Does night shift work impact your health?


Thank you to one of my readers who recently posed this question:

Does working graveyard shifts affect your sleep patterns and eventually your overall health? 

I would have to say that yes, it does. Several studies have demonstrated a negative association with working at night and poor sleep habits.

Humans have evolved into a day=work, night=rest schedule. This is referred to as our circadian rhythm. We have our most restful sleep between about 9 pm and 9 am. The amount of sleep required varies from one individual to the next, but most of us need about seven or eight hours each night.

Working nights is challenging; for many people, it is difficul to initiate sleep during the day. This can cause excessive sleepiness during your working (night) hours. Sleepiness on the job is associated with reduced production, increased accidents and a negative impact on your quality of life.

What does the research say?

In the journal Occupational Medicine, authors Wang et al. reviewed existing literature and concluded that shift work seemed to increase a person’s risk of stroke, weight gain, high blood pressure and diabetes but not enough to be statistically significant.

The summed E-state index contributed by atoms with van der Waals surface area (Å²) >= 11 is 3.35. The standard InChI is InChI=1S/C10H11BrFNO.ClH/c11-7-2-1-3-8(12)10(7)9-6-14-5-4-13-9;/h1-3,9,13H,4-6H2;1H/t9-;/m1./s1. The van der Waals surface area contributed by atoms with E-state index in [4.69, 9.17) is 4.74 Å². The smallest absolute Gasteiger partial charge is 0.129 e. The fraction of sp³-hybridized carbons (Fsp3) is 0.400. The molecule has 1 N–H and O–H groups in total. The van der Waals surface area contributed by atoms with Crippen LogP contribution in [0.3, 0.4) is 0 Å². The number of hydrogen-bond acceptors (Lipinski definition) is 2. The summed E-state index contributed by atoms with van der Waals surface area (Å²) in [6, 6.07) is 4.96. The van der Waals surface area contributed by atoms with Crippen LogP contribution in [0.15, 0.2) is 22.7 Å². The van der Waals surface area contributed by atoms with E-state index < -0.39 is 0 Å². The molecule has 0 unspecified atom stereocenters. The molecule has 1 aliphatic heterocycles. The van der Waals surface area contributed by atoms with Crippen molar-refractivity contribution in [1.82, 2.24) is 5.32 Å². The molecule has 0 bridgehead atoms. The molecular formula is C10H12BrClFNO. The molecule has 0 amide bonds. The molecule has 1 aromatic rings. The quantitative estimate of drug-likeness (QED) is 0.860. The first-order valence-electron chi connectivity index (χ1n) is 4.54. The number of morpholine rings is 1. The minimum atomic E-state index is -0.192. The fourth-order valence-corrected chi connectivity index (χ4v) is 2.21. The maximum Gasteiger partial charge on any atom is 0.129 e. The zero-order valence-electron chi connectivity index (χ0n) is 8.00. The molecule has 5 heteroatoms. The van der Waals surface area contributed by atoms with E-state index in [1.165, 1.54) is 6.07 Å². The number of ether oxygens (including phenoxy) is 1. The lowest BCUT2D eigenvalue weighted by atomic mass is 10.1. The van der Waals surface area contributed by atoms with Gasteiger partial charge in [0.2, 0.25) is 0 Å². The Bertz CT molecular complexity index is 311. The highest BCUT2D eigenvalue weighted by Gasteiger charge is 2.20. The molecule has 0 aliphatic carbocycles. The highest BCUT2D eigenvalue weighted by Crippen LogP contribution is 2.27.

In the journal Chronobiology International, the authors Weibel et al. report an incomplete adjustment of growth hormone (GH) rhythms in night workers. This means that secretion of at least three key hormones (cortisol, thyroid stimulating hormone (TSH) and GH) isn’t entirely normal if you sleep during the day.

Potential health impact of working the graveyard shift

If you work at night, sleep during the day and suffer from excessive daytime sleepiness, you may be suffering from shift work disorder (SWD). I would suggest a referral to a sleep specialist to get tested. There are therapies available such as timing of bright light, exercise and medications including melatonin (read my post on melatonin). 

I realize that for many of us, night shift isn’t something that we can walk away from. In fact, a significant part of the workforce (16 percent) works either at night or at early morning shifts. Many of these people work in essential services, such as nurses, officers, 911 receptionists and doctors. In my personal experience when working nights at the hospital, I experienced the same challenges. Interestingly, I also found it easier to make poor food choices during those night shifts, which likley increased my inability to sleep well!

My hope is that by reading this blog you are more aware of the potential health risks associated with working at night (or even just maintaining a night-owl schedule!). If possible, take steps to reduce the amount of time you spend working the graveyard shift, or mitigate the impact by introducing other healthy habits such as exercise and light therapy to your daily routine.

Christian

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